Aaron Dembski-Bowden

Don't worry. None of this blood is mine.

Dear Fuchsia – Part IIIb: Dear Alexander

Dear Fuchsia,

Obviously, you were never going to be called Fuchsia. As I’ve said, Katie would never let me get away with it. You were supposed to be Annah. Or, rather, Savannah Lily Dembski-Bowden. I was going to change Dear Fuchsia to Dear Annah.

“It’s a boy.”

I’ve now dedicated two novels to you, under the wrong fucking name. Thanks, man. No, don’t worry, that’s not massively inconvenient. Not at all.

Admittedly, it doesn’t really annoy me, as it makes for a cute story for me to tell now – and a cool one for you to tell in the grim darkness of the far future. Even so, the dedications to Void Stalker and The Emperor’s Gift now make no sense, and I have to use yet another dedication to make all of this stuff fall into order. You owe me for this, kid. Feel free to pay me back by not pissing all over me in the months to come. I’d appreciate that.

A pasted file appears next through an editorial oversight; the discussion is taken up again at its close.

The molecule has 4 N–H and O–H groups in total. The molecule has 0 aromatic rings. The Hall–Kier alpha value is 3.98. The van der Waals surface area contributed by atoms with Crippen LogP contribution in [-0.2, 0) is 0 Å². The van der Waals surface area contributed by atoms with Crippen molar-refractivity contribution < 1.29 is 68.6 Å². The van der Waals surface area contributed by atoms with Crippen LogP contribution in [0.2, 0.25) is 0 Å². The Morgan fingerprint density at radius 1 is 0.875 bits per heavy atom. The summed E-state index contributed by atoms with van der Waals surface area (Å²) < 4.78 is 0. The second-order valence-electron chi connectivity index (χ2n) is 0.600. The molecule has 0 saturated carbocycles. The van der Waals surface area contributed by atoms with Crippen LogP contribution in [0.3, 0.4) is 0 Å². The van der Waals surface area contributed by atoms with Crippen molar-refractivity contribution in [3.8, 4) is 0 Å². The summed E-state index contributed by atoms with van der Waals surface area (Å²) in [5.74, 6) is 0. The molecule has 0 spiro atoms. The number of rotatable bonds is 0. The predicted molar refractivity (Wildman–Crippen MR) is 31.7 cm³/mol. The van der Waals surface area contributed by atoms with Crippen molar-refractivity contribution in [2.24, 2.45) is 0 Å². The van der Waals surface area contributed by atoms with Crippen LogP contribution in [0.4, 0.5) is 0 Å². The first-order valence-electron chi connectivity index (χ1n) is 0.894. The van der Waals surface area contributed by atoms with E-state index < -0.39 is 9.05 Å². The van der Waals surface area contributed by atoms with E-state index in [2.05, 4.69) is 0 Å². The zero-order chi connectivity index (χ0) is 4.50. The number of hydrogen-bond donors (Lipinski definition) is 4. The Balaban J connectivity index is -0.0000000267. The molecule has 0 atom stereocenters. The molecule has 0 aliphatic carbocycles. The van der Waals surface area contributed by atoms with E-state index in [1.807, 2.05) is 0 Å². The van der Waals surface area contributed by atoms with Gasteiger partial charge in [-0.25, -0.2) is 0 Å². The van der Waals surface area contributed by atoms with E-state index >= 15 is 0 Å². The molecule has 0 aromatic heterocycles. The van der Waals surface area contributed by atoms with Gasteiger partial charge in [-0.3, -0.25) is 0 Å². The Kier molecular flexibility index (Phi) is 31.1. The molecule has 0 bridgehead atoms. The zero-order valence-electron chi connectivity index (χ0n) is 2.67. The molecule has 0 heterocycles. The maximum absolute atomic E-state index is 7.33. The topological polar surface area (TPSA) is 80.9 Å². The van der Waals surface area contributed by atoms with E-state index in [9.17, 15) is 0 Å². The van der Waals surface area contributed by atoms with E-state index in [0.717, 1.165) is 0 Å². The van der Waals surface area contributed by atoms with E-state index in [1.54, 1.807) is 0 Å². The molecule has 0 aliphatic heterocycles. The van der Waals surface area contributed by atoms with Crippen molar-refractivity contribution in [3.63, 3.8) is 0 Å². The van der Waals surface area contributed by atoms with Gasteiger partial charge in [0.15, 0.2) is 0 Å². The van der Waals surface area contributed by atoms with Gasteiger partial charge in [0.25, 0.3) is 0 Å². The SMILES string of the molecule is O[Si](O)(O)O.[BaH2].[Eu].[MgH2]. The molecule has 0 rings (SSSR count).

So. “It’s a boy.”

Those are the first words I said when you were born. I was the first one to say it, and I said it several times.

Picture the scene: a small delivery room; three midwives; Katie in birthing stirrups; Katie’s mum standing at the bedside, and me standing next to her, closer to Katie’s head. I was very much at the Top End. I saw practically nothing (just as planned…) until you came popping out of there like a slimy goblin squeezed from a… whatever goblins get squeezed out from. The look of relief on Katie’s face was such undiluted, complete, raw relief – such pure, wide-eyed emotion – that I almost laughed. Humanity stripped bare. It was amazing.